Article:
So much for that argument

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Senate Republicans have always been fond of claiming to be “strict constructionists” when it comes to our Constitution. Indeed, the Founders’ wishes are purported to guide their every decision. Except, of course, when the Founders didn’t argue for the current GOP position. Tuesday was just such a day.

House Impeachment Manager Joe Neguse (D-CO) mapped out for all to see that the Founders had, in fact, made known their intent on impeachment and conviction even after an individual left office. Back in 1797, when John Adams was serving as our second President, a member of the Democratic-Republican Party, Senator William Blount from Tennessee, was discovered to be involved in a conniving deal to aid the British in acquiring both Florida and Louisiana. As the House moved to impeach Senator Blount, he resigned his Senate seat. The Vice-President under Adams, Thomas Jefferson, was also a Democratic-Republican and as VP presided over Senate proceedings. Even though Blount had already left office, the Senate went ahead with his trial.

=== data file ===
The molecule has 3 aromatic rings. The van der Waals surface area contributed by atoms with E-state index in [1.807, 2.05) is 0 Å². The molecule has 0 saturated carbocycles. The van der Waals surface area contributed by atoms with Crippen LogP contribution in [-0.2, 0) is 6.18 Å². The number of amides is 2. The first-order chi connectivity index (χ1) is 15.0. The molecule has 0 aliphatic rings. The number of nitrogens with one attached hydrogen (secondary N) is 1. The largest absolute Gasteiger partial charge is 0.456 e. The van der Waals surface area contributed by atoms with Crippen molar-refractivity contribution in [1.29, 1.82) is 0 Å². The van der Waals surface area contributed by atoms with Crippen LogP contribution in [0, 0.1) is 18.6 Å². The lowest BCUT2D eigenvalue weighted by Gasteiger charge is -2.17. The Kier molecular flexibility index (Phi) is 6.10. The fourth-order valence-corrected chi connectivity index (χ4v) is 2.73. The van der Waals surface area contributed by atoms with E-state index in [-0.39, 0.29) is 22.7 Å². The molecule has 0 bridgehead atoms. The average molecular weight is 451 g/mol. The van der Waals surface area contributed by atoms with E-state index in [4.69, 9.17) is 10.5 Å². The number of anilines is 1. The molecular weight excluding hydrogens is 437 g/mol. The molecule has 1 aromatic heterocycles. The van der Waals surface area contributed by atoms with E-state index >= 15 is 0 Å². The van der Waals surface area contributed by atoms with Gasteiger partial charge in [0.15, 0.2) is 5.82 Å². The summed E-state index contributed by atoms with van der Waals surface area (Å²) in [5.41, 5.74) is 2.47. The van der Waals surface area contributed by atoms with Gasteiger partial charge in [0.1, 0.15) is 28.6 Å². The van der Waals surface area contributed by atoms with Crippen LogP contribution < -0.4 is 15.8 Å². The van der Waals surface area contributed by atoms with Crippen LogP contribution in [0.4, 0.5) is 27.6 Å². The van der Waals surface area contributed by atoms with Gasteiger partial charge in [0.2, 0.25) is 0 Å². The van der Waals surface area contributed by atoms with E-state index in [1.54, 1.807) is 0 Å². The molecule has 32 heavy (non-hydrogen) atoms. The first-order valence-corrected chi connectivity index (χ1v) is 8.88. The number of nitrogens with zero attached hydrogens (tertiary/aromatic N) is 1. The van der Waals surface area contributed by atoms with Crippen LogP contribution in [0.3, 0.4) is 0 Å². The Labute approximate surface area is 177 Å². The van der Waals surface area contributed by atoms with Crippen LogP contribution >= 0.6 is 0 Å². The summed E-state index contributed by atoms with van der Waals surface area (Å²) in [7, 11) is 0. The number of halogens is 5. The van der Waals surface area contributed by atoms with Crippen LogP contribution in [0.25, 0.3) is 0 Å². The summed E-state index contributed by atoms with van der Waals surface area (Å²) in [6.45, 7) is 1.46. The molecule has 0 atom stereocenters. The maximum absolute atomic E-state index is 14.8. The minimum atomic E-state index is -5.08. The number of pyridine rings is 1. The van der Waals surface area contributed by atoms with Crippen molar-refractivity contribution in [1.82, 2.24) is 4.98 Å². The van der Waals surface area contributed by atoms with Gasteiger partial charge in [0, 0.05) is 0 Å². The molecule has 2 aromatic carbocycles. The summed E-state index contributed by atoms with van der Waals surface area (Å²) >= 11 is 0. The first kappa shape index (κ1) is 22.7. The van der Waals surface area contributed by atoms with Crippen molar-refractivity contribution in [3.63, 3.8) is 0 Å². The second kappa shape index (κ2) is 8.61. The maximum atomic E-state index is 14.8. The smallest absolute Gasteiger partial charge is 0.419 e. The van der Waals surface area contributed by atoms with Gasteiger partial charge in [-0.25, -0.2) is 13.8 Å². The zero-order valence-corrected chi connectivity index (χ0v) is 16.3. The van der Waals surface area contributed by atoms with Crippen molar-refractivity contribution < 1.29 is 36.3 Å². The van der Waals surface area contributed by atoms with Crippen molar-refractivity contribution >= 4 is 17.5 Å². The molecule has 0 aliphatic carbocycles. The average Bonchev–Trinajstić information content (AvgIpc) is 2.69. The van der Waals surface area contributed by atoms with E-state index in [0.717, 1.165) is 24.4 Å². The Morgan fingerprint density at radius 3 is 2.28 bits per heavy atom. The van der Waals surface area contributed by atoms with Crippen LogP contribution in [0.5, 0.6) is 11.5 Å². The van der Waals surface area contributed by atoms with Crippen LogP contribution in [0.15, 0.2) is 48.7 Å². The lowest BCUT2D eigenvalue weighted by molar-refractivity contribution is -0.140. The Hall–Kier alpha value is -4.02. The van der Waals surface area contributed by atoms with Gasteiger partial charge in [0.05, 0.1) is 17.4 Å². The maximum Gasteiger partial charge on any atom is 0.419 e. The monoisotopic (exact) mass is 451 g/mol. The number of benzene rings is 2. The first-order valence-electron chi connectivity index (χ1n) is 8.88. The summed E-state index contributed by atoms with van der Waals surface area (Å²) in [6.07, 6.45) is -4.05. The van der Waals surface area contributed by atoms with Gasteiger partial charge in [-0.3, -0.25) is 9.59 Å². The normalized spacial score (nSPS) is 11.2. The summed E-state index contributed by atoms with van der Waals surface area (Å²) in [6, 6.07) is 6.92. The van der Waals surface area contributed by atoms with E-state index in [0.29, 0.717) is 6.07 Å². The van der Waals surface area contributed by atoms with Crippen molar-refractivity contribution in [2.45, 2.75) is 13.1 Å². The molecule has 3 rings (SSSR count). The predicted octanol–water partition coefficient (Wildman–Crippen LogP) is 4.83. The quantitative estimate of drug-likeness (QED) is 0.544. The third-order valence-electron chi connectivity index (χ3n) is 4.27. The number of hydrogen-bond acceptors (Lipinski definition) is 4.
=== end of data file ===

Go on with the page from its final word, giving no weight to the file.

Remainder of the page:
Revered Founders who put their names to our Declaration of Independence, our Constitution, and the Bill of Rights were involved with the Blount impeachment. If they had had any reservations regarding the pursuit of a conviction after the subject had left office, they themselves would have blocked any Senate trial. They did not. The Senate immediately moved ahead with Senator Blount’s trial.


For today’s Republicans to argue any point other than the fact that the Senate has full jurisdiction to pursue an impeachment conviction even after an elected official has left office is bankrupt and vacuous. It turns out bankrupt and vacuous are part of the DNA of the 2020 Republican Party. The Founders have spoken!

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